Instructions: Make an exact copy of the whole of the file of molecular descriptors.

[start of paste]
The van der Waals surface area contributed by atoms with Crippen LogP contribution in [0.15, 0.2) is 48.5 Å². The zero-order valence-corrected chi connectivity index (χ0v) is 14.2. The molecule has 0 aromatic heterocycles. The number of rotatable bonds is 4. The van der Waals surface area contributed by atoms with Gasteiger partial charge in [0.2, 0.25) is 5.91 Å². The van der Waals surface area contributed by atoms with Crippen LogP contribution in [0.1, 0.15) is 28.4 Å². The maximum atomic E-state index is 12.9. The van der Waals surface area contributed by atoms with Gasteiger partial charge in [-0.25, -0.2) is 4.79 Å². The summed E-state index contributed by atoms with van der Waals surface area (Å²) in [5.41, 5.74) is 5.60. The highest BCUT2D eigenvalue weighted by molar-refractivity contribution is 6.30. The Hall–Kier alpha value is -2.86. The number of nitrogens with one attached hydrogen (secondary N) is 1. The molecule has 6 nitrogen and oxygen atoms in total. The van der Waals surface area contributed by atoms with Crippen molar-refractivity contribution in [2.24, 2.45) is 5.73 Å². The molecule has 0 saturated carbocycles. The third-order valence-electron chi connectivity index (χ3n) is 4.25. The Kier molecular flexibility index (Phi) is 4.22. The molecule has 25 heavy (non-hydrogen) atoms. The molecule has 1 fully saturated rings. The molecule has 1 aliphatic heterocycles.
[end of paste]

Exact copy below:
The van der Waals surface area contributed by atoms with Crippen LogP contribution in [0.15, 0.2) is 48.5 Å². The zero-order valence-corrected chi connectivity index (χ0v) is 14.2. The molecule has 0 aromatic heterocycles. The number of rotatable bonds is 4. The van der Waals surface area contributed by atoms with Gasteiger partial charge in [0.2, 0.25) is 5.91 Å². The van der Waals surface area contributed by atoms with Crippen LogP contribution in [0.1, 0.15) is 28.4 Å². The maximum atomic E-state index is 12.9. The van der Waals surface area contributed by atoms with Gasteiger partial charge in [-0.25, -0.2) is 4.79 Å². The summed E-state index contributed by atoms with van der Waals surface area (Å²) in [5.41, 5.74) is 5.60. The highest BCUT2D eigenvalue weighted by molar-refractivity contribution is 6.30. The Hall–Kier alpha value is -2.86. The number of nitrogens with one attached hydrogen (secondary N) is 1. The molecule has 6 nitrogen and oxygen atoms in total. The van der Waals surface area contributed by atoms with Crippen molar-refractivity contribution in [2.24, 2.45) is 5.73 Å². The molecule has 0 saturated carbocycles. The third-order valence-electron chi connectivity index (χ3n) is 4.25. The Kier molecular flexibility index (Phi) is 4.22. The molecule has 25 heavy (non-hydrogen) atoms. The molecule has 1 fully saturated rings. The molecule has 1 aliphatic heterocycles.